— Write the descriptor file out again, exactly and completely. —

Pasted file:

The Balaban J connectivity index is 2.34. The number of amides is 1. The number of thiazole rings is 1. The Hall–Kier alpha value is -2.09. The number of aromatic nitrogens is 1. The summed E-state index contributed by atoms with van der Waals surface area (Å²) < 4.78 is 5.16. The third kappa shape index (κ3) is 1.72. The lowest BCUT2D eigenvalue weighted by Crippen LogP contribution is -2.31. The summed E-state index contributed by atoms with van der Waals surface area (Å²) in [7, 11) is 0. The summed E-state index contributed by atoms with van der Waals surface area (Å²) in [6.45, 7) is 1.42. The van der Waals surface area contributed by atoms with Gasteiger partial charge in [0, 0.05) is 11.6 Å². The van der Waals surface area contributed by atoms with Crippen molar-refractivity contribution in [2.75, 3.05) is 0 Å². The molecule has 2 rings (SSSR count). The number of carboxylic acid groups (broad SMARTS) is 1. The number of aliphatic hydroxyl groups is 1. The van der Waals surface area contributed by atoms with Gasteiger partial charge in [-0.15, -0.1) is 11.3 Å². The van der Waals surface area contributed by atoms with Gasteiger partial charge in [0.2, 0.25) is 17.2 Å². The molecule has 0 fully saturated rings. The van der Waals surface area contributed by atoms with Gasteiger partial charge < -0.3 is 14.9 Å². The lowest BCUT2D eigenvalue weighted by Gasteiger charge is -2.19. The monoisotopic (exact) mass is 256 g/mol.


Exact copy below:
The Balaban J connectivity index is 2.34. The number of amides is 1. The number of thiazole rings is 1. The Hall–Kier alpha value is -2.09. The number of aromatic nitrogens is 1. The summed E-state index contributed by atoms with van der Waals surface area (Å²) < 4.78 is 5.16. The third kappa shape index (κ3) is 1.72. The lowest BCUT2D eigenvalue weighted by Crippen LogP contribution is -2.31. The summed E-state index contributed by atoms with van der Waals surface area (Å²) in [7, 11) is 0. The summed E-state index contributed by atoms with van der Waals surface area (Å²) in [6.45, 7) is 1.42. The van der Waals surface area contributed by atoms with Gasteiger partial charge in [0, 0.05) is 11.6 Å². The van der Waals surface area contributed by atoms with Crippen molar-refractivity contribution in [2.75, 3.05) is 0 Å². The molecule has 2 rings (SSSR count). The number of carboxylic acid groups (broad SMARTS) is 1. The number of aliphatic hydroxyl groups is 1. The van der Waals surface area contributed by atoms with Gasteiger partial charge in [-0.15, -0.1) is 11.3 Å². The van der Waals surface area contributed by atoms with Gasteiger partial charge in [0.2, 0.25) is 17.2 Å². The molecule has 0 fully saturated rings. The van der Waals surface area contributed by atoms with Gasteiger partial charge < -0.3 is 14.9 Å². The lowest BCUT2D eigenvalue weighted by Gasteiger charge is -2.19. The monoisotopic (exact) mass is 256 g/mol.